If for some reason you want or need to do this by running a command in the Terminal, you can run the
shotwell command and pass each image's filename to it as an argument. Globstar makes it easy:
shopt -s globstar
That opens the
.cr2 files located anywhere in the current directory. It differs from running Shotwell and then dragging the folder in, in that Shotwell will only try to import the the files whose names you give it. However, since Shotwell often shows other image files from the same folders as the files you've told it to open, this may not be adequate for your needs. (And further information you've given about your problem suggests that it is not. See below for an alternative.)
This does not include files or subfolders whose names start with
.. However, if you have CR2 files whose names start with a dot, then most of the time you probably don't want to open them in Shotwell anyway. Unless you've deliberately named your files or folders in this way, a dotfile with an image or document filename extension is more likely to be a metadata file rather than an actual image or document. For example, macOS often adds such files (e.g.,
._kittens.cr2 for an actual picture
kittens.cr2) when accessing external media (including flash drives and digital cameras).
If you do want to also find files whose names start with
. or that are in folders whose names start with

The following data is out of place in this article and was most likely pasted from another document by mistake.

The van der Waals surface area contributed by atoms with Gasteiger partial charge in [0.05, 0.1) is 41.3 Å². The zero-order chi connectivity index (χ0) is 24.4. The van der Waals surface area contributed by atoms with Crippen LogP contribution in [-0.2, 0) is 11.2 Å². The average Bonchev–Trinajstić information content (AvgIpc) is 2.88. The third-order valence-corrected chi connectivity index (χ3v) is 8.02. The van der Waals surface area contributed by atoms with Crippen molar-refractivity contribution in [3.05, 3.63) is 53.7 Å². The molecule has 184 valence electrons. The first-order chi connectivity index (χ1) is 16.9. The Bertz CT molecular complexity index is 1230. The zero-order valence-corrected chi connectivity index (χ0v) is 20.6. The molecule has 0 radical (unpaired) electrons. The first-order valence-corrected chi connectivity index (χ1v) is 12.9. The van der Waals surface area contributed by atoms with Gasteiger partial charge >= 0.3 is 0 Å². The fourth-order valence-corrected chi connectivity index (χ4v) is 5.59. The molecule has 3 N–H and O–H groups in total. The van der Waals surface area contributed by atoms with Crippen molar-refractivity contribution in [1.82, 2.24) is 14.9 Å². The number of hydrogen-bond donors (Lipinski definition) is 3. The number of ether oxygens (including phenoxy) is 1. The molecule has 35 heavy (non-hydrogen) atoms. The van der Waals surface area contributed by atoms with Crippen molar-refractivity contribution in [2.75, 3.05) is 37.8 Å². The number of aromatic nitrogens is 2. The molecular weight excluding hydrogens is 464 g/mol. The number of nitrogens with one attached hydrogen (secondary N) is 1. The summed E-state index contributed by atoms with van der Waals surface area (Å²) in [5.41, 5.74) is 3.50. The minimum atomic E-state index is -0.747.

., then enable dotglob as well. You can do this with
shopt -s dotglob or by passing both
dotglob to the
shopt -s globstar dotglob
By default, globs are case-sensitive. But you might want to match filenames case-insensitively, so as to open files ending in
.CR2. To do that, either:
Enable nocaseglob by running
shopt -s with
nocaseglob, either by itself or with other shell options. For example, to run
shotwell on all
.cr2 files, searching case-insensitively and including
.-files and files in
shopt -s globstar dotglob nocaseglob
.[cC][rR]2 instead of
.cr2 in your glob pattern itself. For example, this accomplishes the same as above:
shopt -s globstar dotglob
Note that case sensitivity is entirely separate from whether or not
. files and folders are matched. You can remove
dotglob from the examples above and they can still be case-insensitive.
To specify a directory rather than just using the current directory, put its name and a
/ before the
**/*.cr2 glob. For example, replacing the
shotwell command above with this one will open all the
.cr2 files inside the
Pictures subdirectory of your home directory:
Unlike with the first command that uses your current directory, no matter where you run that command you will be telling Shotwell to open the same files.
If you really have to use the terminal for this, then I'm guessing it may be part of something more complex. If you like, you can test such commands before actually running them by replacing